Figure 3: Dissolution, 6% weight gain, 8-10 µm film thickness.

It is also interesting that the shape of the dissolution curves change as well. The drug-layered pellets exhibit a delay in release while the CPS pellets begin releasing immediately. This result can be explained by the tendency of MCC to swell. In the CPS pellets, when the dissolution media diffuses through the polymer, it contacts MCC as well as drug. As the MCC absorbs the dissolution media, it begins to swell and can create fractures in the polymer film, allowing the drug to diffuse immediately. Subsequently, the dissolution rate slows due to a low concentration gradient at the surface of the pellet.  The release of the drug is therefore controlled by its migration through the MCC matrix.

Figure 4: Dissolution, 8% weight gain, 10-12 µm film thickness.

In the drug-layered pellets, the dissolution media diffuses through the polymer film to reach the drug layer. The drug then must be dissolved and migrate back through the film into the bulk dissolution media. This causes the delay in dissolution as seen in Figures 3 and 4. The overall rate is then controlled by the higher concentration gradient and the diffusion mechanism and the high concentration of drug on the pellet surface.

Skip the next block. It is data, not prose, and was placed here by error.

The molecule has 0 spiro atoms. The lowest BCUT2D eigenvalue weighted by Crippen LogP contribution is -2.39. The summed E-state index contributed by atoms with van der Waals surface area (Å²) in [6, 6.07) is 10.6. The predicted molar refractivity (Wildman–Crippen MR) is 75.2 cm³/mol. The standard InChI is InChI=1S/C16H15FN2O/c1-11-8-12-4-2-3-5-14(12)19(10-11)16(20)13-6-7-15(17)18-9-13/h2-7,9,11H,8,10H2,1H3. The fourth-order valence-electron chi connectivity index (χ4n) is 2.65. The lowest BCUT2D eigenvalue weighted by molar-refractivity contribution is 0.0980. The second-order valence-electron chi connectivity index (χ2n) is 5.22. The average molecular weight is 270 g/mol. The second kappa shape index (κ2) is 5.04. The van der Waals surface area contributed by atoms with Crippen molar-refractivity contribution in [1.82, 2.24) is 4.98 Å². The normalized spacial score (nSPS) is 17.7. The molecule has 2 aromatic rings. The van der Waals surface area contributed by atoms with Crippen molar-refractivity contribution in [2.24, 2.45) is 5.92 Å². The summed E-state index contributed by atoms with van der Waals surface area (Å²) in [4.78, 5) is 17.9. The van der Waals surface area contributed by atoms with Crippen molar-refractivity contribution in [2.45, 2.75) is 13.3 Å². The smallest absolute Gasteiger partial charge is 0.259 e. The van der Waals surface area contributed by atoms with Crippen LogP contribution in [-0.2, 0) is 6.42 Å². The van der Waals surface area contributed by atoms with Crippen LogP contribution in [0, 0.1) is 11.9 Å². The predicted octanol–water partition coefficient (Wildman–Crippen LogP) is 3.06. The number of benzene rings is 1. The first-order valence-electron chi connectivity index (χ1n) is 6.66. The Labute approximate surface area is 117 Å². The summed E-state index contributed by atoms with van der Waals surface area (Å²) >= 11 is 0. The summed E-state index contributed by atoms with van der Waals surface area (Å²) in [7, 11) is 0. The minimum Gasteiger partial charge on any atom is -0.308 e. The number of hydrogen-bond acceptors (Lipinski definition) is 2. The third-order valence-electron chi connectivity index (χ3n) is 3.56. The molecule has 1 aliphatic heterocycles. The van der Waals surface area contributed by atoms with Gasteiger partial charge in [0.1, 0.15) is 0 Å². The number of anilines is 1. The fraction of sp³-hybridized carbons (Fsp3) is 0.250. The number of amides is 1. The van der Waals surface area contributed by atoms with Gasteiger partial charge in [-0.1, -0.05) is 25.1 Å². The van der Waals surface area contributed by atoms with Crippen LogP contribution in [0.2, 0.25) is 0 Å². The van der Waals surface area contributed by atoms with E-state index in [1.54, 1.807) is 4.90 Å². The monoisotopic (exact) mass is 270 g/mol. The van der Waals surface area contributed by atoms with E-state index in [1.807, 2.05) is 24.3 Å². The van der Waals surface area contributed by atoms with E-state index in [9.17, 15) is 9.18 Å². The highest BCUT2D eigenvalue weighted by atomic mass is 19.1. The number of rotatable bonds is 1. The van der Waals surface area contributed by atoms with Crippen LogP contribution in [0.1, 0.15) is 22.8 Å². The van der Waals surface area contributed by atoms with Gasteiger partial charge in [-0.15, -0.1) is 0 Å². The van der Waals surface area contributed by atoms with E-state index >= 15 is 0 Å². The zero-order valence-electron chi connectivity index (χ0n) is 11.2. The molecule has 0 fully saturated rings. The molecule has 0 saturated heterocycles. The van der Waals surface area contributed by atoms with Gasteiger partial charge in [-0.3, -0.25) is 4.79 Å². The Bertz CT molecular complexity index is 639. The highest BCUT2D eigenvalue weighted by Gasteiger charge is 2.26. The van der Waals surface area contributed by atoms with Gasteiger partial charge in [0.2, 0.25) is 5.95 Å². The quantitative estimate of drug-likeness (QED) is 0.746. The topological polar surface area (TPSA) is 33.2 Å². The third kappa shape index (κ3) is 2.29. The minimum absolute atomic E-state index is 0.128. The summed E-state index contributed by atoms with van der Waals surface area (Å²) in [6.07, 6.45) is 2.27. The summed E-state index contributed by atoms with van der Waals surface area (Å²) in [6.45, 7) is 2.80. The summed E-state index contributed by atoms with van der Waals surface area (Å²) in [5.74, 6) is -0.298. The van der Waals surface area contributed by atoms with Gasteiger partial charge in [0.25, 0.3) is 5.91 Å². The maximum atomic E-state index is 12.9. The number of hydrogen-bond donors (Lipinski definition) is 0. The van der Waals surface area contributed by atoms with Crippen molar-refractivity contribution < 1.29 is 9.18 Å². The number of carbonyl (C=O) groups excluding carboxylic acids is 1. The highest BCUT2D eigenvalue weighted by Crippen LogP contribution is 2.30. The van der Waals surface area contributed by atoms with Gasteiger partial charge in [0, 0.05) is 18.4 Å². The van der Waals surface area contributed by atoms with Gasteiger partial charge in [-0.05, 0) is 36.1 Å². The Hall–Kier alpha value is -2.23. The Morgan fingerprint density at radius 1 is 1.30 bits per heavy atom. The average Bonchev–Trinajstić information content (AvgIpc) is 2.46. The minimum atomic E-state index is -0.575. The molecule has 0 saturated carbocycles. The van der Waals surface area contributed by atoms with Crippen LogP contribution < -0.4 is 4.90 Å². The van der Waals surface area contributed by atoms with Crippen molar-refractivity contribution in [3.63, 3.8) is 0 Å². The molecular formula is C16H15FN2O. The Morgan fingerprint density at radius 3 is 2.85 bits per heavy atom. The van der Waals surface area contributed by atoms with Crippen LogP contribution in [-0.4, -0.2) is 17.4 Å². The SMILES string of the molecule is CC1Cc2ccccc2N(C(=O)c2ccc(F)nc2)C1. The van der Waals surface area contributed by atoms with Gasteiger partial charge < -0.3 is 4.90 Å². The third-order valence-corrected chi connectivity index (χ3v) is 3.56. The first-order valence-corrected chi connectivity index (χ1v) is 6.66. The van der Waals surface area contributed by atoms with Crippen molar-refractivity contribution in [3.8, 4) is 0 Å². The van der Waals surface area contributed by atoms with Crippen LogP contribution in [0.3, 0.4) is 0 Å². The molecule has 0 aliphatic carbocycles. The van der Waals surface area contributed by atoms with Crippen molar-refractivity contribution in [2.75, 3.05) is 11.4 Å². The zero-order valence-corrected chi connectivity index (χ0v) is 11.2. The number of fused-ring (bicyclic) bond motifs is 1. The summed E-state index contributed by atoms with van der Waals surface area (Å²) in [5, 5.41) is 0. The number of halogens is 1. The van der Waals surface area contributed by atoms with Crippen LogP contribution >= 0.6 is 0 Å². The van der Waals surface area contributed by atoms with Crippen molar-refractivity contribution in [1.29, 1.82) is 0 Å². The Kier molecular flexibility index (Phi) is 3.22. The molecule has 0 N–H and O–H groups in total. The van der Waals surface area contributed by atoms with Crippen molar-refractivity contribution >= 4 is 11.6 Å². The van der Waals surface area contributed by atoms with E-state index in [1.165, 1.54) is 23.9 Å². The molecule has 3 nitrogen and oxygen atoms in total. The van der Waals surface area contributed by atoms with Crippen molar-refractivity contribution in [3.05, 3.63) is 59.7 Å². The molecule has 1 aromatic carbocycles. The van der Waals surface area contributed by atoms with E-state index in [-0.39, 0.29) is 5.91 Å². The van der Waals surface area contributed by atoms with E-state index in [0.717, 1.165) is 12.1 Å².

The data show that processing times for direct pelletization using CPS technology are slightly better than traditional suspension layering using a Wurster. With further optimization and development of the CPS process, shorter production times could easily be realized.

Even though the median particle diameter of both pellet types was similar, the CPS pellet particle-size distribution is slightly wider than that of the drug-layered pellets. Since multiple portions of CPS pellets are combined to make a batch, it is possible that the wider distribution is due to the slightly different mean particle size of each portion. With further optimization, this distribution could be reduced.  

When coated with ethylcellulose to the same weight gains, CPS pellets exhibit a slower dissolution rate than drug-layered pellets. Therefore, less coating needs to be applied to a CPS pellet than to a drug-layered pellet to achieve a target dissolution rate. The shape of the coated CPS-pellet dissolution curve, however, is different from the coated drug-layered pellet dissolution curve. The lack of a delay in dissolution may be desired, depending on the pharmacokinetics of the drug.

Depending on the required performance of the final dosage form, each method described has its advantages to a formulator. For products that require a delay in release for bioavailability, the traditional drug layering and coating via Wurster bottom spray may be desirable. If a zero-order release is required, pellets manufactured using CPS could be selected.

Additional studies should be performed to evaluate how drug concentration in each pellet type affects dissolution and overall product performance. In terms of process times, it is expected that the drug-layered process times would increase with increased drug concentration, while the process time for CPS would remain unchanged. Further characterization of the pellet physical properties, as well as content uniformity can also be evaluated.